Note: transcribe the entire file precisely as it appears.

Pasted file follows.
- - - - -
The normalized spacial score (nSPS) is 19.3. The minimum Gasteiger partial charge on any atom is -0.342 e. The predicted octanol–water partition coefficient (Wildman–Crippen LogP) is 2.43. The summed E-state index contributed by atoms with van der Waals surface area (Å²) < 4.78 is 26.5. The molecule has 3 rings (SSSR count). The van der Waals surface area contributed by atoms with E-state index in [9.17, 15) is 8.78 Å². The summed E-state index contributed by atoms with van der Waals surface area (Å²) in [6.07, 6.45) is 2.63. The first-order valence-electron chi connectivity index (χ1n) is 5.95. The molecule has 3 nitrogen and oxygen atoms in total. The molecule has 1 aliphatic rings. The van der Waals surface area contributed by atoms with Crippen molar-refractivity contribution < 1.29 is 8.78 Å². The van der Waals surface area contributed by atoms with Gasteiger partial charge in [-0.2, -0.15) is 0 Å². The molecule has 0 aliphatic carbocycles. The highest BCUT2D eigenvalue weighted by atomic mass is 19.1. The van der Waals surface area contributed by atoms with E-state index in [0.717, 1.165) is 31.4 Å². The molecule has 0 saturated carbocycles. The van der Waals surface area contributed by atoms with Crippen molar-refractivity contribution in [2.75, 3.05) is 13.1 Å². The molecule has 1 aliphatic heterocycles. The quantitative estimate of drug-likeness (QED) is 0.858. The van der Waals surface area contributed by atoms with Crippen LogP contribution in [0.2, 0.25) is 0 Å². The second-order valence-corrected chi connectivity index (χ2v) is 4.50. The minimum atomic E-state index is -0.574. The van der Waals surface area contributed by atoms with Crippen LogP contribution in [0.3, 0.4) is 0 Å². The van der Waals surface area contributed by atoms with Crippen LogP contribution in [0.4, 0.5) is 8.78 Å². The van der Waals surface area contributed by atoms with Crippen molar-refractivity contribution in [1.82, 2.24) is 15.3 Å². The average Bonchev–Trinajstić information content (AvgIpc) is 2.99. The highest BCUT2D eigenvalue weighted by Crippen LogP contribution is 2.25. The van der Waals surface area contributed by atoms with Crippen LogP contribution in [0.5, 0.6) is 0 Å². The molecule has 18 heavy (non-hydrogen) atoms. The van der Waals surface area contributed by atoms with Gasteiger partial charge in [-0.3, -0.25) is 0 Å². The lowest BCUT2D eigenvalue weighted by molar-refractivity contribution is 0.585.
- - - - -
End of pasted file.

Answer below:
The normalized spacial score (nSPS) is 19.3. The minimum Gasteiger partial charge on any atom is -0.342 e. The predicted octanol–water partition coefficient (Wildman–Crippen LogP) is 2.43. The summed E-state index contributed by atoms with van der Waals surface area (Å²) < 4.78 is 26.5. The molecule has 3 rings (SSSR count). The van der Waals surface area contributed by atoms with E-state index in [9.17, 15) is 8.78 Å². The summed E-state index contributed by atoms with van der Waals surface area (Å²) in [6.07, 6.45) is 2.63. The first-order valence-electron chi connectivity index (χ1n) is 5.95. The molecule has 3 nitrogen and oxygen atoms in total. The molecule has 1 aliphatic rings. The van der Waals surface area contributed by atoms with Crippen molar-refractivity contribution < 1.29 is 8.78 Å². The van der Waals surface area contributed by atoms with Gasteiger partial charge in [-0.2, -0.15) is 0 Å². The molecule has 0 aliphatic carbocycles. The highest BCUT2D eigenvalue weighted by atomic mass is 19.1. The van der Waals surface area contributed by atoms with E-state index in [0.717, 1.165) is 31.4 Å². The molecule has 0 saturated carbocycles. The van der Waals surface area contributed by atoms with Crippen molar-refractivity contribution in [2.75, 3.05) is 13.1 Å². The molecule has 1 aliphatic heterocycles. The quantitative estimate of drug-likeness (QED) is 0.858. The van der Waals surface area contributed by atoms with Crippen LogP contribution in [0.2, 0.25) is 0 Å². The second-order valence-corrected chi connectivity index (χ2v) is 4.50. The minimum atomic E-state index is -0.574. The van der Waals surface area contributed by atoms with Crippen LogP contribution in [0.3, 0.4) is 0 Å². The van der Waals surface area contributed by atoms with Crippen LogP contribution in [0.4, 0.5) is 8.78 Å². The van der Waals surface area contributed by atoms with Crippen molar-refractivity contribution in [1.82, 2.24) is 15.3 Å². The average Bonchev–Trinajstić information content (AvgIpc) is 2.99. The highest BCUT2D eigenvalue weighted by Crippen LogP contribution is 2.25. The van der Waals surface area contributed by atoms with Crippen LogP contribution in [0.5, 0.6) is 0 Å². The molecule has 18 heavy (non-hydrogen) atoms. The van der Waals surface area contributed by atoms with Gasteiger partial charge in [-0.3, -0.25) is 0 Å². The lowest BCUT2D eigenvalue weighted by molar-refractivity contribution is 0.585.